Creating a Project Schedule Project Management Help

In Its simplest, form, a project schedule is a list of tasks with their respective due dates. In its most developed form, a project schedule is a dynamic tool that defines not only what needs to be completed and when, but also how the project tasks impact upon one another. For a project to be successful, it generally must be completed as defined, within the estimated time, and within budget. So what happens when one task cannot be completed on schedule?

What impact does that have on the completion of subsequent tasks? How does that affect the costs related to the project? Will the resources assigned to the project be sitting around with nothing to do while they wait for a task to be completed?

What happens if a task is completed early? Can the next task begin or must it wait until a prescribed date or time? Unless you, as project manager, can answer these questions, the success of the project is at risk. Microsoft Project can help you answer these questions long before something outside of your control impacts the project plan, and can prepare you for any possible contingency.

Identifying Predecessor and Successor Tasks

Linking tasks is Project’s way of showing you how tasks are related to each other, By Hnking tasks, Project can make the necessary adjustments to the schedule whenever there are changes that affect the start or completion of other tasks.

No matter how invested you are in a schedule, you can’t move an offtceIf the moving van doesn’t arrive; you can’t train new staff if they haven’t been hired yet. By linking tasks, you create a project schedule that is realistic and logical, updates automatically when tasks are delayed or completed ahead of schedule, and provides you with a clear plan of the resource/needs at various points throughout the project.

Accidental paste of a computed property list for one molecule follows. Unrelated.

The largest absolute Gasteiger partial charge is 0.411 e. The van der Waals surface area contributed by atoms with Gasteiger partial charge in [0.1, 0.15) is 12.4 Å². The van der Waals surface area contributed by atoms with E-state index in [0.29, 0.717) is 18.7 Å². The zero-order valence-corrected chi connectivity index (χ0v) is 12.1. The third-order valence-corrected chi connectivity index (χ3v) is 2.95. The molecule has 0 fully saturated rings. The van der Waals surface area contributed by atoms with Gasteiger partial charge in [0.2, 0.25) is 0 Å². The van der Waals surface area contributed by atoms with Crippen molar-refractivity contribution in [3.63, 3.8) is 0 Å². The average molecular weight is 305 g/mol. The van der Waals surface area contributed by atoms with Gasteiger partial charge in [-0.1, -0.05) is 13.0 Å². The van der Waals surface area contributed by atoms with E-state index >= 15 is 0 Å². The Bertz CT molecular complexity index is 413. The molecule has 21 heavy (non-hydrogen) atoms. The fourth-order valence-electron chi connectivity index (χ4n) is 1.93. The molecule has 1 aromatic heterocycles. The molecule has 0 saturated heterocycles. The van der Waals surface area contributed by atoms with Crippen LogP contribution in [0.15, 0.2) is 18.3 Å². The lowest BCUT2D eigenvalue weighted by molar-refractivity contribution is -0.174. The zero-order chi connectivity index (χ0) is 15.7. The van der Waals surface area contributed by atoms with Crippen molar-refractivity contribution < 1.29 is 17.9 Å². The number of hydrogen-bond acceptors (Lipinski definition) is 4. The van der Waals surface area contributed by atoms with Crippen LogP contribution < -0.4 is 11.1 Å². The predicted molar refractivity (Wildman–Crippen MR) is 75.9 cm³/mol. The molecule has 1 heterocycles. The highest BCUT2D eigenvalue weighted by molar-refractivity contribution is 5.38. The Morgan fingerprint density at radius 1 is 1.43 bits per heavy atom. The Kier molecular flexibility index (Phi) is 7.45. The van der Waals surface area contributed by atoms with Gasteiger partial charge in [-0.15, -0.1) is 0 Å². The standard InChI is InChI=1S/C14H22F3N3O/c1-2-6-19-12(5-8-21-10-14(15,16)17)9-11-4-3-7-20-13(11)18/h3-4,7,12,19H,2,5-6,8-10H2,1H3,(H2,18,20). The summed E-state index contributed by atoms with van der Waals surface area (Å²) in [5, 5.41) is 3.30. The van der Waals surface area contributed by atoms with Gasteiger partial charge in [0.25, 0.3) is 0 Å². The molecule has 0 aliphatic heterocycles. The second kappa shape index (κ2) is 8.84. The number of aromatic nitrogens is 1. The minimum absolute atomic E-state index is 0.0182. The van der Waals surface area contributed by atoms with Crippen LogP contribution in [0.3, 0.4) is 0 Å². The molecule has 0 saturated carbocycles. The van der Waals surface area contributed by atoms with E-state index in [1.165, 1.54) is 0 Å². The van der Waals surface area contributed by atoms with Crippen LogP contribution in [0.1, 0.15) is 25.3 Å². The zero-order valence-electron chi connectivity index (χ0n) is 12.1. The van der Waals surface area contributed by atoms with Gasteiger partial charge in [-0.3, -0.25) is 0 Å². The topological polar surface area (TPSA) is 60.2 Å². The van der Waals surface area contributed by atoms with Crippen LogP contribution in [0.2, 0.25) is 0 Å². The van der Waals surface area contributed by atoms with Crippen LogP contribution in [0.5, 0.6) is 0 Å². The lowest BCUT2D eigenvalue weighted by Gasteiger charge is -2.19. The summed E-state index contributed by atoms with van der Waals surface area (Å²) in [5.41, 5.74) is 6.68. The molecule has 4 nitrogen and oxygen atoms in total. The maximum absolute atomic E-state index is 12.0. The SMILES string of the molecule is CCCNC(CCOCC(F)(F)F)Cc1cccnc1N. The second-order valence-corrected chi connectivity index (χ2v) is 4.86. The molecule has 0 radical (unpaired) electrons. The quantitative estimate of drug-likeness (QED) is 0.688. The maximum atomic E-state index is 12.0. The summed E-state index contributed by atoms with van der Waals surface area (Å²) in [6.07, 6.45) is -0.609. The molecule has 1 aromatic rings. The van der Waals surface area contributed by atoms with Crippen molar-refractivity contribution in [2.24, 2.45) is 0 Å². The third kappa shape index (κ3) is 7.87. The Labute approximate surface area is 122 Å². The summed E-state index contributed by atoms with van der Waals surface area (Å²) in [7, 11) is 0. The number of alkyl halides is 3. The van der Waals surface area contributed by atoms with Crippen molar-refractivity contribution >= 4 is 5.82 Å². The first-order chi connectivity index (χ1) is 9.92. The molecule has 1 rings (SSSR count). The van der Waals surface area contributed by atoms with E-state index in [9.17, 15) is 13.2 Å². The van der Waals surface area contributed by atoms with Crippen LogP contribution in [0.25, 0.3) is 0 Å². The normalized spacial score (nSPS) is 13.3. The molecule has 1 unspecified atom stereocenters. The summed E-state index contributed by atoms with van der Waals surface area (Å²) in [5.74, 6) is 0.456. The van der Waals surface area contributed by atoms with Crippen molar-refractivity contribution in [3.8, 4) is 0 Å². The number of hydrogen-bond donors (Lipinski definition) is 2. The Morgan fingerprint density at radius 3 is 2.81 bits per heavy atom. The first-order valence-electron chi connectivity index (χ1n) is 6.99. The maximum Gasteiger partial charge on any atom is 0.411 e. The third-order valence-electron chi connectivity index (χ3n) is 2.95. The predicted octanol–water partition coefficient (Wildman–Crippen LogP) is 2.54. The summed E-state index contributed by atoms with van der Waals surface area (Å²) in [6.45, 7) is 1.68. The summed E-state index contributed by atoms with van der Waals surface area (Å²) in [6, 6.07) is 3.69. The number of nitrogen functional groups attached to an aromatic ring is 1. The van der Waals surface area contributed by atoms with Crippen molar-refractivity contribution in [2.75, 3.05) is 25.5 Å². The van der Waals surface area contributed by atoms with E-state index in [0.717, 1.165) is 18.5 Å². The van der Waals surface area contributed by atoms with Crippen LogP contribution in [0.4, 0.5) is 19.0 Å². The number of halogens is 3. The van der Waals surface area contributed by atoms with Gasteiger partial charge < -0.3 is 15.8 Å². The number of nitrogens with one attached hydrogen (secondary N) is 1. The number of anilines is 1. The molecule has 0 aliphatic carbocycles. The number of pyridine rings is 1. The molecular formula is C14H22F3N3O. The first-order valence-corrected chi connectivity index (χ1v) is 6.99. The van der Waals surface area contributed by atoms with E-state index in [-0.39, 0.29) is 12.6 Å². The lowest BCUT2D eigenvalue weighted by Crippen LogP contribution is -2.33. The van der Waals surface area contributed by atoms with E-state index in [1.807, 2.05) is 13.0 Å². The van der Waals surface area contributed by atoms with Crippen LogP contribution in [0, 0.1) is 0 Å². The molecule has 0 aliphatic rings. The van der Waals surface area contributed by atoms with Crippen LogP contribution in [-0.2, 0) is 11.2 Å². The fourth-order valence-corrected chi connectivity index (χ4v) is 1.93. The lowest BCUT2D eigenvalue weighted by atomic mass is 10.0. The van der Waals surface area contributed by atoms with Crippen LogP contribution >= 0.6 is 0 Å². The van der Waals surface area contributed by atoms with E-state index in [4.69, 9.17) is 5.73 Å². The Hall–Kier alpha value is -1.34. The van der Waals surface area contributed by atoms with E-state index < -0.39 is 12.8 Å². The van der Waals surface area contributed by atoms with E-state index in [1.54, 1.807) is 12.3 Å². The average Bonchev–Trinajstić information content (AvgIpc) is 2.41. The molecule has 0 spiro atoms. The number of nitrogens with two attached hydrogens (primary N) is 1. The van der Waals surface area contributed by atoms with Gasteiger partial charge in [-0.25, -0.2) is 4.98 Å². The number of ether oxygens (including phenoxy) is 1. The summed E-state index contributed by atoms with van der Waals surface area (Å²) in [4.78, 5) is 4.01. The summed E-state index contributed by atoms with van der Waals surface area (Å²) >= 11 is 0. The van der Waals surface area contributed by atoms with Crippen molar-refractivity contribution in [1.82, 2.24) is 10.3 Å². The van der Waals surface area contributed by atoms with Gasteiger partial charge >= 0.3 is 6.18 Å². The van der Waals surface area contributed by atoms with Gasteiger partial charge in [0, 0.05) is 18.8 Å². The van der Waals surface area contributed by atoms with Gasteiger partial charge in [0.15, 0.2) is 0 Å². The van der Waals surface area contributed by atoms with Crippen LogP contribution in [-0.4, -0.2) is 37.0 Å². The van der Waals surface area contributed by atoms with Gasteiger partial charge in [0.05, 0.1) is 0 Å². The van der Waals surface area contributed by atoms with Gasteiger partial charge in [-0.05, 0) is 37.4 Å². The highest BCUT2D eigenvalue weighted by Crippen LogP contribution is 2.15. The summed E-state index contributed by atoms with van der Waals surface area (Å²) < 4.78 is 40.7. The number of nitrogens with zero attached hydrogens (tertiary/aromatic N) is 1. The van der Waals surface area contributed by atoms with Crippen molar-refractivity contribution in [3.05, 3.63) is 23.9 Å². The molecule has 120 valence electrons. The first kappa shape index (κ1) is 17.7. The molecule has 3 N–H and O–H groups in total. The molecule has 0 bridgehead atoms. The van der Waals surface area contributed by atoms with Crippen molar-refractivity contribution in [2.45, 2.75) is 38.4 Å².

When tasks are linked, the task that must be started or completed first is canned the predecessor and the task that depends on the predecessor is called the successor.

In Figure 8.1, it’s clear that before the architectural drawings can be completed, suitable  office space must be found. Before offices can be assigned, the drawings must be completed, and before furniture can be order the offices must be assigned.

If all these tasks are completed at the same time or in a different order, the drawings won’t fit the space, too much furniture might be ordered, and people might be assigned to offices that didn’t even exist. The sequencing of the tasks is essential to each task’s successful outcome and one task is dearly dependent on the other. The arrow between tasks shown in Figure 8.1 plainly shows the dependency relationship. The arrow points to the dependent, or successor, task. In this example, Task 3 is a successor of 2, Task 4 is a successor of 3, and Task 5 is a successor of 4.

When these tasks are actually underway, the relationships might not be as clear. Figure 8.2 shows the comparison of actual Start and Finish Dates with the Baseline, or planned Start and Finish. In Figure 8.2, you can see that Task 2, Find suitable office space, took a day longer than planned~to complete. As a result, Task 3, Create space drawings, which is dependent on Task 2, could not start on schedule. Task 3’s start  was delayed by several days. Because the task started behind schedule, it was decided that as soon as a general sketch of the office was laid out, offices could be assigned (Task 4), and furniture could be ordered (Task 5). This decision actually benefited by the project by putting it about four days ahead of schedule.

Although not every task in a project may have a predecessor or successor, defining those that do can help develop a realistic schedule and keep the project on track ..

Using Different Types of Relationships